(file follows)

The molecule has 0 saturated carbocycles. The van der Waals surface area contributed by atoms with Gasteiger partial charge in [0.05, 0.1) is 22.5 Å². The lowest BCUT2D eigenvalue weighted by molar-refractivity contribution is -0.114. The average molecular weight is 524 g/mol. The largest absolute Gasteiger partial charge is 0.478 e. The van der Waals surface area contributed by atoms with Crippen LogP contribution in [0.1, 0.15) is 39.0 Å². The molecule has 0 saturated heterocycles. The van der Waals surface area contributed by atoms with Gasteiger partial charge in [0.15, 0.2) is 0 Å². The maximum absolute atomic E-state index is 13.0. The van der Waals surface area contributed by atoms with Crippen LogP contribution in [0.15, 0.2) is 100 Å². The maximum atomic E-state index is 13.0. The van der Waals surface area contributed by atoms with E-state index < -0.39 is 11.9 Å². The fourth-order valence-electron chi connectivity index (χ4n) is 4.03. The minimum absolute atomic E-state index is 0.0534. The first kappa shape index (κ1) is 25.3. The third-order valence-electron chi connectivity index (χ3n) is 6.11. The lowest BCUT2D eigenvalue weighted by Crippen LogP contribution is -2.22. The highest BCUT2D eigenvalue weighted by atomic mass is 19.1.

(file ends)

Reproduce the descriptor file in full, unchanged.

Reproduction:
The molecule has 0 saturated carbocycles. The van der Waals surface area contributed by atoms with Gasteiger partial charge in [0.05, 0.1) is 22.5 Å². The lowest BCUT2D eigenvalue weighted by molar-refractivity contribution is -0.114. The average molecular weight is 524 g/mol. The largest absolute Gasteiger partial charge is 0.478 e. The van der Waals surface area contributed by atoms with Crippen LogP contribution in [0.1, 0.15) is 39.0 Å². The molecule has 0 saturated heterocycles. The van der Waals surface area contributed by atoms with Gasteiger partial charge in [0.15, 0.2) is 0 Å². The maximum absolute atomic E-state index is 13.0. The van der Waals surface area contributed by atoms with Crippen LogP contribution in [0.15, 0.2) is 100 Å². The maximum atomic E-state index is 13.0. The van der Waals surface area contributed by atoms with E-state index < -0.39 is 11.9 Å². The fourth-order valence-electron chi connectivity index (χ4n) is 4.03. The minimum absolute atomic E-state index is 0.0534. The first kappa shape index (κ1) is 25.3. The third-order valence-electron chi connectivity index (χ3n) is 6.11. The lowest BCUT2D eigenvalue weighted by Crippen LogP contribution is -2.22. The highest BCUT2D eigenvalue weighted by atomic mass is 19.1.